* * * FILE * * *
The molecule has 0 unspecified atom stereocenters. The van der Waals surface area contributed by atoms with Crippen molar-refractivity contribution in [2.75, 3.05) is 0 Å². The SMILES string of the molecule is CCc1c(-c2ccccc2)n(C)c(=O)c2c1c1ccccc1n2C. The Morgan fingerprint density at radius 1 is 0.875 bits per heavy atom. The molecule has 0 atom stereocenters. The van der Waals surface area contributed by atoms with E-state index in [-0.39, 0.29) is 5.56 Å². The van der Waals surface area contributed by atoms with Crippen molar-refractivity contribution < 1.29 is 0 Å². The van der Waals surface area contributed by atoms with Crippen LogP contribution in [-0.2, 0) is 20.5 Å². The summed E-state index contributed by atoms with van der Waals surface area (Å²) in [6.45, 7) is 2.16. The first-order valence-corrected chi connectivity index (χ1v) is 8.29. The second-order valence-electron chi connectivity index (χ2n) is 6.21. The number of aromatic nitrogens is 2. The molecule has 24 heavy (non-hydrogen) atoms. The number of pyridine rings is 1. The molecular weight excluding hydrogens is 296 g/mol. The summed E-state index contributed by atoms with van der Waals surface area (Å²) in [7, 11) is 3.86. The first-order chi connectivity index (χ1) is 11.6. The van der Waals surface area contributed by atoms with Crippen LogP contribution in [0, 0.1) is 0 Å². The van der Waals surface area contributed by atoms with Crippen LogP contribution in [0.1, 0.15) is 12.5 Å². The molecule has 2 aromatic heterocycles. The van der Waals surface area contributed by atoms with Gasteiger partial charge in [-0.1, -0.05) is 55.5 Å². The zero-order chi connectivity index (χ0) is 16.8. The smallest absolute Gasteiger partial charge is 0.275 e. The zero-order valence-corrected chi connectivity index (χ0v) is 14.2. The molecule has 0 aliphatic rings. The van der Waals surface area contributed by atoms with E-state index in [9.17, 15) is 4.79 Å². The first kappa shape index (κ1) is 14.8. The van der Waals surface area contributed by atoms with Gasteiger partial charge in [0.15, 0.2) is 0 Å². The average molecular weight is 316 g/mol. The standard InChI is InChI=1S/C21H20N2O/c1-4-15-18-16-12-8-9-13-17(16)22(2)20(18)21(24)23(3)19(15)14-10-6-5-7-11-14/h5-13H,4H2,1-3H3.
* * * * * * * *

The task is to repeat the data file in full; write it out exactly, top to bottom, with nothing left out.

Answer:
The molecule has 0 unspecified atom stereocenters. The van der Waals surface area contributed by atoms with Crippen molar-refractivity contribution in [2.75, 3.05) is 0 Å². The SMILES string of the molecule is CCc1c(-c2ccccc2)n(C)c(=O)c2c1c1ccccc1n2C. The Morgan fingerprint density at radius 1 is 0.875 bits per heavy atom. The molecule has 0 atom stereocenters. The van der Waals surface area contributed by atoms with E-state index in [-0.39, 0.29) is 5.56 Å². The van der Waals surface area contributed by atoms with Crippen molar-refractivity contribution < 1.29 is 0 Å². The van der Waals surface area contributed by atoms with Crippen LogP contribution in [-0.2, 0) is 20.5 Å². The summed E-state index contributed by atoms with van der Waals surface area (Å²) in [6.45, 7) is 2.16. The first-order valence-corrected chi connectivity index (χ1v) is 8.29. The second-order valence-electron chi connectivity index (χ2n) is 6.21. The number of aromatic nitrogens is 2. The molecule has 24 heavy (non-hydrogen) atoms. The number of pyridine rings is 1. The molecular weight excluding hydrogens is 296 g/mol. The summed E-state index contributed by atoms with van der Waals surface area (Å²) in [7, 11) is 3.86. The first-order chi connectivity index (χ1) is 11.6. The van der Waals surface area contributed by atoms with Crippen LogP contribution in [0, 0.1) is 0 Å². The van der Waals surface area contributed by atoms with Crippen LogP contribution in [0.1, 0.15) is 12.5 Å². The molecule has 2 aromatic heterocycles. The van der Waals surface area contributed by atoms with Gasteiger partial charge in [-0.1, -0.05) is 55.5 Å². The zero-order chi connectivity index (χ0) is 16.8. The smallest absolute Gasteiger partial charge is 0.275 e. The zero-order valence-corrected chi connectivity index (χ0v) is 14.2. The molecule has 0 aliphatic rings. The van der Waals surface area contributed by atoms with E-state index in [9.17, 15) is 4.79 Å². The first kappa shape index (κ1) is 14.8. The van der Waals surface area contributed by atoms with Gasteiger partial charge in [0.15, 0.2) is 0 Å². The average molecular weight is 316 g/mol. The standard InChI is InChI=1S/C21H20N2O/c1-4-15-18-16-12-8-9-13-17(16)22(2)20(18)21(24)23(3)19(15)14-10-6-5-7-11-14/h5-13H,4H2,1-3H3.